The Hanford Nuclear Reservation Pretty Much Sums Up Everything

I found a paragraph that neatly encapsulates industrial civilization, from this story on NPR:

The Hanford Nuclear Reservation in southeast Washington state is set to lose $182 million due to federal budget cuts known as the sequester. The cuts come just after news that six tanks full of radioactive waste are leaking. Those tanks are filled with millions of gallons of the most toxic nuclear waste on Earth and are not far from the Northwest’s iconic Columbia River.

It’s got everything: a stagnant, insulated oligarchy, the hidden premise of the inevitability of unavoidable externalized costs (in this case, fish in the river), the sacrifice of living human and nonhuman beings for the sake of First-World luxuries, the reckless stupidity of producing a substance that will kill us all and that can never be fully contained, and the pedestrian, casual reporting of said destruction, as if it’s simply to be assumed. Our culture poisons land and rivers so that no life can remain there. Ho hum, nothing to see here…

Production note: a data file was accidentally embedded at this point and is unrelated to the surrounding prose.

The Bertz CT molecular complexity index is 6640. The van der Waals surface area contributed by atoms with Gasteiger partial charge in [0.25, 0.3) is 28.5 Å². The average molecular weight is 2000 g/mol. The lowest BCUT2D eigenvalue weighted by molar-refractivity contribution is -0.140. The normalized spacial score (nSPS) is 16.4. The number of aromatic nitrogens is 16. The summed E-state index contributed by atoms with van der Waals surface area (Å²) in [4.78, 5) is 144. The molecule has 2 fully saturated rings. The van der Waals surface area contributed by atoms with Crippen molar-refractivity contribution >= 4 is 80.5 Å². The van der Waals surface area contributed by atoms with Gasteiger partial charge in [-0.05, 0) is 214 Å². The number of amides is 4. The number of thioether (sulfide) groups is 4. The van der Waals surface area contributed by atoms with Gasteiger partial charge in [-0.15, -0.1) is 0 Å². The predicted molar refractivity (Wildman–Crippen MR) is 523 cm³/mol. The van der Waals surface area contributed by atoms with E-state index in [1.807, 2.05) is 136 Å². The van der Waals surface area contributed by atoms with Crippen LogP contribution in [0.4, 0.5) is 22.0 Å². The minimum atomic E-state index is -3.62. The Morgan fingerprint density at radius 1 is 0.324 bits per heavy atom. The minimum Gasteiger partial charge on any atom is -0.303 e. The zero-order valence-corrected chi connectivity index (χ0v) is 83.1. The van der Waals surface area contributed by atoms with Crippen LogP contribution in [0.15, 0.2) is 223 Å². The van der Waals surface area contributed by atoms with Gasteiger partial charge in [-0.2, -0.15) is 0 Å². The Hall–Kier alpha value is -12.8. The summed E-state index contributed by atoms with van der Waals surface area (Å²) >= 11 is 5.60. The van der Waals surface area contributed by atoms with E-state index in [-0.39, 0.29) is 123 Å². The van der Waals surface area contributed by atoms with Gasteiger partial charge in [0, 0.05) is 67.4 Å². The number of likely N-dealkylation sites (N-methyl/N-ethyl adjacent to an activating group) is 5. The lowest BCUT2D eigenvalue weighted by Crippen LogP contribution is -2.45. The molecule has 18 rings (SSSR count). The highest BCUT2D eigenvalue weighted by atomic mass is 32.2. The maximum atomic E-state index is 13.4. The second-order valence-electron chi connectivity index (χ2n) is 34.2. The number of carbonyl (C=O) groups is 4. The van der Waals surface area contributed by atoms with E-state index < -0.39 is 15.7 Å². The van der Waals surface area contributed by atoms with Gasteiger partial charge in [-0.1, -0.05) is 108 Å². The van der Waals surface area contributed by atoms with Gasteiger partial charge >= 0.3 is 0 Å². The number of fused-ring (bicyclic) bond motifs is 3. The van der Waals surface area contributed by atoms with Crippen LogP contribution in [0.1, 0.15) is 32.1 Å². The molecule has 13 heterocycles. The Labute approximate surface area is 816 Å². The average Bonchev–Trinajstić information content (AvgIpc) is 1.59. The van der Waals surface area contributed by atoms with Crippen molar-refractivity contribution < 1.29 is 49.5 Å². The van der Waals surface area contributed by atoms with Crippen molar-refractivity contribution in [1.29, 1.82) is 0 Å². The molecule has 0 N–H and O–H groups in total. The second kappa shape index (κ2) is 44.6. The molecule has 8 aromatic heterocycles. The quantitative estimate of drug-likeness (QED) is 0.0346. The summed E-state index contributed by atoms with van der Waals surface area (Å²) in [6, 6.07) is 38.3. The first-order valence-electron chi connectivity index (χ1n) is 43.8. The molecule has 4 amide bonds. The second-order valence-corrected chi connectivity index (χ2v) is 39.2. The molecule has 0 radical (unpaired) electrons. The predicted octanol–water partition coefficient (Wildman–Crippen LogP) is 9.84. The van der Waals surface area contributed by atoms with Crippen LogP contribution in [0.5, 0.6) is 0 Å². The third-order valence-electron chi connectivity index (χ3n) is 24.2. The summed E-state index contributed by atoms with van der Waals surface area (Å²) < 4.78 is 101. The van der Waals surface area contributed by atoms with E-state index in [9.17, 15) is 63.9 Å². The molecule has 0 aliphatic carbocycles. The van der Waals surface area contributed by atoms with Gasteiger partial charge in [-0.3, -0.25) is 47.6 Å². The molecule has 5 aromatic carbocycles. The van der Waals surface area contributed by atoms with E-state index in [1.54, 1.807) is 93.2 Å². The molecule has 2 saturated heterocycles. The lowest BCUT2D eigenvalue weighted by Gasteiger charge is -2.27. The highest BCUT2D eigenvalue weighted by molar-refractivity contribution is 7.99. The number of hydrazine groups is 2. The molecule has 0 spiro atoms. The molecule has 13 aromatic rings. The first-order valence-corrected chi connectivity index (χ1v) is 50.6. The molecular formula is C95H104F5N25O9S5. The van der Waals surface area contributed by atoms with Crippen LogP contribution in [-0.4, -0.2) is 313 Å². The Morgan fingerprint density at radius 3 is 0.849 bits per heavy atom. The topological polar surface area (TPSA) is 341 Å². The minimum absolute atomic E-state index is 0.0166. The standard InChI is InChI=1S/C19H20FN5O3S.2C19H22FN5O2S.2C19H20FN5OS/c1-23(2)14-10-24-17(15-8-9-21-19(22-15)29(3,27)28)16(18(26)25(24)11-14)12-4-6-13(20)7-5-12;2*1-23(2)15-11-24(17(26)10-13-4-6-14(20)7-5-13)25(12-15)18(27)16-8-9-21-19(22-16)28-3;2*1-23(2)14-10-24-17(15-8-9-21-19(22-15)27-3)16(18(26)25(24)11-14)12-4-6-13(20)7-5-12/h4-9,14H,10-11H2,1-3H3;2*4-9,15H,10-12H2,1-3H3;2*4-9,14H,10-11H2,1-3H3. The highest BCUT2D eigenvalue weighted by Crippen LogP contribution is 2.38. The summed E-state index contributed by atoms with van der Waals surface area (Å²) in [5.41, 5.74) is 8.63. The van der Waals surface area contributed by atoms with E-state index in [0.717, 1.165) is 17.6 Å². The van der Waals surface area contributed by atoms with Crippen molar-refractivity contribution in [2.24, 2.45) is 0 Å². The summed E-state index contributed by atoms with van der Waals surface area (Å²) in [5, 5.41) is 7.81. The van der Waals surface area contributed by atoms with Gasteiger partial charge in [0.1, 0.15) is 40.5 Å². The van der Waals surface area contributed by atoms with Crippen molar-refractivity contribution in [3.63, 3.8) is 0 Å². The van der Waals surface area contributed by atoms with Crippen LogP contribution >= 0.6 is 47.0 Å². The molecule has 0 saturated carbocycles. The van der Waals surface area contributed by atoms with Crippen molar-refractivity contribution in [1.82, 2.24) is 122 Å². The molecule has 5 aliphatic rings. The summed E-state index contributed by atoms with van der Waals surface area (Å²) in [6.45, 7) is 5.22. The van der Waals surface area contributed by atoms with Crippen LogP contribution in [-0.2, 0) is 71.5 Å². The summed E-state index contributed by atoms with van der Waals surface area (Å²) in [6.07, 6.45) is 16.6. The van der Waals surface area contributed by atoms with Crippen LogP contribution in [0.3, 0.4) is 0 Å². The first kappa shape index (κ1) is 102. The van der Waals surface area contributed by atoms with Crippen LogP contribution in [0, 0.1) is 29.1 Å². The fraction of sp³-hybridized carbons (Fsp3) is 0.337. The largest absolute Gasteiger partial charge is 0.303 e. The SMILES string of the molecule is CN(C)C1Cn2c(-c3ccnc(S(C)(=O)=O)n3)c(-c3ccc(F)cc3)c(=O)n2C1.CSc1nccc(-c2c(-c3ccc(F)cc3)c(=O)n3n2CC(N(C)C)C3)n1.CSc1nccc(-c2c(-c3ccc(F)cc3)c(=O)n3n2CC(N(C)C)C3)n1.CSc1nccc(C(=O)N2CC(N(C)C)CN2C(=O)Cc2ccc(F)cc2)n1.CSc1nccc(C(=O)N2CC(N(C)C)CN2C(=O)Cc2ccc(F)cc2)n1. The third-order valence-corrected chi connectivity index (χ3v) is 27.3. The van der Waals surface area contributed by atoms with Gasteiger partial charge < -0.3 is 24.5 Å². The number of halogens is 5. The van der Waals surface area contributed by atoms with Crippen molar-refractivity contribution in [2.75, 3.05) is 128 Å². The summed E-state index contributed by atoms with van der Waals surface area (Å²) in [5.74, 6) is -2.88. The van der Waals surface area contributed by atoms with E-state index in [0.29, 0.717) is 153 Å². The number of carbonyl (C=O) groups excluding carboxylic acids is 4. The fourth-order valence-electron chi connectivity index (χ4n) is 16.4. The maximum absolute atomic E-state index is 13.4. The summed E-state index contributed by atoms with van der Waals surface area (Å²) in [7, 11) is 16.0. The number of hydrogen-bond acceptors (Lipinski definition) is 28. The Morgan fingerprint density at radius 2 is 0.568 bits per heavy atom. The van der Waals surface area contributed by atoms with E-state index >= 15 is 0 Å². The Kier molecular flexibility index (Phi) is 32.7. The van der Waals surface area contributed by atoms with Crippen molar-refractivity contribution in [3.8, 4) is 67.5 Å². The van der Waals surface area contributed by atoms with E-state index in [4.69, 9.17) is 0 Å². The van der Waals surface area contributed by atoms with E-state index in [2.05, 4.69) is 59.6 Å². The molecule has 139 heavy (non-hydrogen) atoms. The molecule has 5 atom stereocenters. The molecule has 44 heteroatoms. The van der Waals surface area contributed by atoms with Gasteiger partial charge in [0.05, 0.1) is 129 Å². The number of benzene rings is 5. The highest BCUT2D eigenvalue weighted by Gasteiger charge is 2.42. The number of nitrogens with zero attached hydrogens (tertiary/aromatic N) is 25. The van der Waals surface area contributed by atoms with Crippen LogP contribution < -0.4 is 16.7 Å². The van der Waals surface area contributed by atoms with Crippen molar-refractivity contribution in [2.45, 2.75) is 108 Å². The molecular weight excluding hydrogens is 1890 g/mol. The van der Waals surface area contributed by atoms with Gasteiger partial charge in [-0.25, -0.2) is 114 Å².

Here’s a little piece about nuclear power I wrote a while ago. For a longer and much better critique, read In the Absence of the Sacred by Jerry Mander. “No notion more completely confirms our technological somnambulism,” he writes, “than the idea that technology contains no inherent political bias.”

Toxic waste we can never ameliorate, let alone get rid of (plans were to ship this particular poison to New Mexico!) is not really a byproduct so much as the logical end result of our culture, which is apparently fine with not only killing humans as collateral damage in the pursuit of GDP but also fine with taking all other species down with it.

To question the production of a substance that will kill everything in its path and that can never be broken down or discarded, all in the name of air conditioning, is, in this culture, deemed to be “unrealistic.” That fact alone demonstrates the insanity of our culture.


One thought on “The Hanford Nuclear Reservation Pretty Much Sums Up Everything

  1. Pingback: The Only Way to Win Is Not to Play | Coming Soon: A Vast Desert

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